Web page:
Published at the Garden Grove Journal
On Dewey Drive in Garden Grove, the days seem to melt into one another, a seamless transition from moments to memories. Parents watch their children grow up, watch each other grow older, all while capturing pictures and building relationships. They’re living the American Dream in a world where families come first, before toys or careers. It all seems as perfect as a picture post card, this speck of a street in the middle of Garden Grove. Here, children play in well-tended front yards, while dads talk of house projects, hardware and motors. On Dewey Drive, moms serve Saturday lunch on the porch, families baby-sit each other’s children, and everybody owns a dog. Here, there are no residents, just neighbors, people like the Parslows. Michael, Carole and David are an example of what’s good in America, here in Garden Grove. Strong people, with good hearts, carrying priority lists that start with “us” and end with “me.”
Carole is beautiful and caring, Michael, handsome and hardworking. Both are fiercely dedicated to the family, have sacrificed dreams and careers for the family. What is right is the family, and to the Parslows, that is the most important thing in the world. They have created an atmosphere, a feeling that shows in their home, and their son, David. The cost in doing that, however, is just as steep as the reward is beautiful: In order for Carole to stay home with David, Michael took a job that requires a great deal of traveling.
“It’s not easy,” said .Michael. “In the past three years, I have been away from home a total of one year.”
While Michael loathes the time he is missing with his son, and Carole hates being alone, neither would do things differently. Better to sacrifice time together than raise David in child care; better to give up the little things, in exchange for the things that really matter.
“It’s hard, but I wouldn’t change it,” Carole said. “If Mike didn’t have this job, we wouldn’t have what we have, and I would not have been able to stay home with David. “If the job market was better, Mike could find a job closer to home. The way it is now, there’s little chance he’d be able to find a job with the type of salary he’s making,” she said. “It sure has pros and cons. Without it, there’s no way I would have been able to take two years off when David was born, and there’s no way I’d be able to only work part-time now,” she said.”But every-time Mike’s gone, David asks me about his daddy. That’s tough.” Hardship, however, is a minor concern. Support for each other overcomes lonely days and nights, along with the help of a close-knit, strong family. Without the other person, one would not be nearb as strong. Together, as a family, they thrive. Beyond the struggles in the present lies a road to their dreams, of plans to move north and open a hardware store. For now, the picture of their lives matches the illusion of the street They created it, with strong backs and kind hearts, no matter what the odds or obstacles. Along with their neighbors, they have a silent pride in where they live, and who they are.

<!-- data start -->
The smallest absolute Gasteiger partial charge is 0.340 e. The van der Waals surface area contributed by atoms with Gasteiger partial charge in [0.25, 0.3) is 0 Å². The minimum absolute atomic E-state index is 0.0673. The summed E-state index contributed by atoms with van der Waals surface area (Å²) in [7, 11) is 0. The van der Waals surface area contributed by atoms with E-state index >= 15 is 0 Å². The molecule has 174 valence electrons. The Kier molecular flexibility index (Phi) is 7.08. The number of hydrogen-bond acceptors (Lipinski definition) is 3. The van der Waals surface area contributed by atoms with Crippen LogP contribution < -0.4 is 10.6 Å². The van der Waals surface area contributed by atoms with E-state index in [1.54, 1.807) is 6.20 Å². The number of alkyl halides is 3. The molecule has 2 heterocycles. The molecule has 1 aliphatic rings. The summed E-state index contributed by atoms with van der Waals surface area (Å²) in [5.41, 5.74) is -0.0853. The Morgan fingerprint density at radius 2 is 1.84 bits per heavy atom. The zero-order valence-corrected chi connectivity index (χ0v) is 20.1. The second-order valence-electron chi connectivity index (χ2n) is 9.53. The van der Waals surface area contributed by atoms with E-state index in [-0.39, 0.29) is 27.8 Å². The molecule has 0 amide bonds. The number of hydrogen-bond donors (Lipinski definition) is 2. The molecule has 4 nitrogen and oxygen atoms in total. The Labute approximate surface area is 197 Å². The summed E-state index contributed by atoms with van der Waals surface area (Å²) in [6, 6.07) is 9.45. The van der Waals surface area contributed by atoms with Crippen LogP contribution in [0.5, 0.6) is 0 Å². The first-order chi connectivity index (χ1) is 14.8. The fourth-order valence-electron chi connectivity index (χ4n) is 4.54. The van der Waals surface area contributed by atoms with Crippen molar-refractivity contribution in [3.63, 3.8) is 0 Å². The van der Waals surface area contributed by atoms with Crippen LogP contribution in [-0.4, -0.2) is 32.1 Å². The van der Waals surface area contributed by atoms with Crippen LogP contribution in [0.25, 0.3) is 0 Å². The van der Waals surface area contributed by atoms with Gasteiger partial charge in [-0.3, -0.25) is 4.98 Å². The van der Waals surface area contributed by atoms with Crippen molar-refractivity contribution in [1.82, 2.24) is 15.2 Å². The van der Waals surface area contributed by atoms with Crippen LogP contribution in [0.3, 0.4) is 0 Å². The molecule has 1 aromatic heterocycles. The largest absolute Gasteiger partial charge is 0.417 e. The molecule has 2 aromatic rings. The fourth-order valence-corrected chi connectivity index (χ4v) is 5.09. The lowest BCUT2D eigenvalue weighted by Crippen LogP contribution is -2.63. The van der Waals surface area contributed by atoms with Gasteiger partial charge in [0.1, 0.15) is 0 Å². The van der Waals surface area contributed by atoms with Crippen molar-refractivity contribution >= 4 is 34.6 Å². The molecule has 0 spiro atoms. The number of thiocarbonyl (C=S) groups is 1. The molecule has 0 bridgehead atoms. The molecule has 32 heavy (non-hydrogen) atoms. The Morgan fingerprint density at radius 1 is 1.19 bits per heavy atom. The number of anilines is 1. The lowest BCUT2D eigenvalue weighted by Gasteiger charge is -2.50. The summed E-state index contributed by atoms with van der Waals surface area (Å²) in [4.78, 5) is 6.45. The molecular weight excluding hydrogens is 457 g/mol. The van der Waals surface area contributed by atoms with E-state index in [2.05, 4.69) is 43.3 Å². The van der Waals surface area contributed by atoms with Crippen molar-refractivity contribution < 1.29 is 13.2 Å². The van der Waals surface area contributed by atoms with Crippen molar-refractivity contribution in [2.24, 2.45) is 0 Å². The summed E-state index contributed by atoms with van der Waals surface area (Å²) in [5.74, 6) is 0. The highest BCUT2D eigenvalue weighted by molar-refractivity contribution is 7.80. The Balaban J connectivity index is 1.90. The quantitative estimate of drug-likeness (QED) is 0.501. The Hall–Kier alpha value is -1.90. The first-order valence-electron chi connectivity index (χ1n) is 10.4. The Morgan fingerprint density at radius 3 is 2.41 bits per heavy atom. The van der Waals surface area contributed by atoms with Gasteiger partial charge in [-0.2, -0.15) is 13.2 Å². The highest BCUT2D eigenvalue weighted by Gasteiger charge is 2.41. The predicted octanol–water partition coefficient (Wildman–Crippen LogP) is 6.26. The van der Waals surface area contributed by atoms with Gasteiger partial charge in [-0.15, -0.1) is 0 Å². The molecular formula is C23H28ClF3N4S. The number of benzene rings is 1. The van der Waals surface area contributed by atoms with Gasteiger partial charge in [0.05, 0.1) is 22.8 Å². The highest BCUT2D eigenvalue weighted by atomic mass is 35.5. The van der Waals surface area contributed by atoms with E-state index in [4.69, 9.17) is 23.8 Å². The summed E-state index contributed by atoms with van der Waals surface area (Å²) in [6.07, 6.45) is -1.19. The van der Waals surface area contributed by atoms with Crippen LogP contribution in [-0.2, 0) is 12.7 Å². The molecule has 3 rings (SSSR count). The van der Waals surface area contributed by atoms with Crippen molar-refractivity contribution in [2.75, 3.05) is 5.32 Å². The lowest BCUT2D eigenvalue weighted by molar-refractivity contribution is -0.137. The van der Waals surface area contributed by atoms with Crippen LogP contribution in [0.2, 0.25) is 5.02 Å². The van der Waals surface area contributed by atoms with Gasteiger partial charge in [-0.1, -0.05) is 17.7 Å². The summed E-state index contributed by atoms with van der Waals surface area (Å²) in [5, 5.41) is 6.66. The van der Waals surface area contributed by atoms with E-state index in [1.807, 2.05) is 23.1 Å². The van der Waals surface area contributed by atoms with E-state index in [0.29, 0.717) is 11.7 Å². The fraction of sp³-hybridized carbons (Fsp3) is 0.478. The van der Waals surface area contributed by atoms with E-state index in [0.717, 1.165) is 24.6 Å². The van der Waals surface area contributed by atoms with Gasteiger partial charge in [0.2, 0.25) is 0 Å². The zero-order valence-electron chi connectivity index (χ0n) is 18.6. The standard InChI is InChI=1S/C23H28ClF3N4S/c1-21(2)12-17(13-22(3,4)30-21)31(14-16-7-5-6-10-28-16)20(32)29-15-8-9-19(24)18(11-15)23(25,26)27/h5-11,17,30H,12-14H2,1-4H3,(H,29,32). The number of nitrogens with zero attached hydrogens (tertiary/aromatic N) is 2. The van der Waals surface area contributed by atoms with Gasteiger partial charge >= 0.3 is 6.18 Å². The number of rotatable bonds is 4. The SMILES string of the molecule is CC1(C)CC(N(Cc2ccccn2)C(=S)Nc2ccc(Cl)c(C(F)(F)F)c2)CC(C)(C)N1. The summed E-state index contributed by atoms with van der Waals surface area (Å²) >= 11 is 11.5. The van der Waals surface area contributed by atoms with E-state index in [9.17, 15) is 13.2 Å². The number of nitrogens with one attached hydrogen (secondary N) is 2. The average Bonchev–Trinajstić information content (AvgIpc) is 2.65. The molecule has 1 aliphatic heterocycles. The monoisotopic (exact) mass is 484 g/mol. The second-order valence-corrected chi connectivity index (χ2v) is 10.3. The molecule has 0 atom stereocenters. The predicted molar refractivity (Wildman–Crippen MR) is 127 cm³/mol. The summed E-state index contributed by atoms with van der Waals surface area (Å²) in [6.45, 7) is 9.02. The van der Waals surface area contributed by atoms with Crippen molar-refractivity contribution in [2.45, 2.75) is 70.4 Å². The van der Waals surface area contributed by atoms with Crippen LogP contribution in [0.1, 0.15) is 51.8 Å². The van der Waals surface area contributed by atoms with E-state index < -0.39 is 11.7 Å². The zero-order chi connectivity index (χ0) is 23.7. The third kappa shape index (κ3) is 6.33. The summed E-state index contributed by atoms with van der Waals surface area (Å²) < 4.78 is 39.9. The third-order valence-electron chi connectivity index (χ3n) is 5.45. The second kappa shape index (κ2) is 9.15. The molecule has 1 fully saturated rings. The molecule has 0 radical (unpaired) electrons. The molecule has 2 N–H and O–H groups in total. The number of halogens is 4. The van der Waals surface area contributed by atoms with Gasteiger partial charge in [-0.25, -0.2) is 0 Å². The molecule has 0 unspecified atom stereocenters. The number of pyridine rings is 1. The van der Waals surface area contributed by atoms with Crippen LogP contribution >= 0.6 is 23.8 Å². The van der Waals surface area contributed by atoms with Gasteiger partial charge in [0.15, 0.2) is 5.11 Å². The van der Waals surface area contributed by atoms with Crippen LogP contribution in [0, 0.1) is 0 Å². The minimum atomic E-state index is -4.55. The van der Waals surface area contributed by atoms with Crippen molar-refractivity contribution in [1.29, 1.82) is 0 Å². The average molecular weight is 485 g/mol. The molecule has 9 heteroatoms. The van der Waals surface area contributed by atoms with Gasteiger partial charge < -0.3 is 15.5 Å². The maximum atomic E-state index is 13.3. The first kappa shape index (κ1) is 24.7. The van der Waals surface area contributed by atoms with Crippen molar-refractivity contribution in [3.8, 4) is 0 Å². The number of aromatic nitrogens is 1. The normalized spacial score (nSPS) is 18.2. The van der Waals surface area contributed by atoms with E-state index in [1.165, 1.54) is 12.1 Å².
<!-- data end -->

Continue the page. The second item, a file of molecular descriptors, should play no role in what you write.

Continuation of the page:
That is what turns a city street into a neighborhood. It is the hard road to take, raising a family, and Dewey Drive reflects the pride that comes from a hard task well done. As a family, the Parslows have built a beautiful sanctuary away from the chaos in this world. It is not a house the Parslows live in, but a home, and the difference shows in the warmth of a beautiful child. A perfect little family, one of hundreds living quietly in Garden Grove, each living the dream of America:
To own a home.
To start a family.
To make footprints.
A perfect Little family,living on a perfect little street.
Or so it seems.
Perfection, as it turns out, contradicts the definition of family. The Parslows are not a perfect family, unless perfection means hard work and harder choices, or selfless love and sacrifice. If it means giving up a career to raise a child, or putting off dreams so a child’s wants are met, starting a family is perfection. It is not perfection, this little family on Dewey
It is the sacrifice of heroes.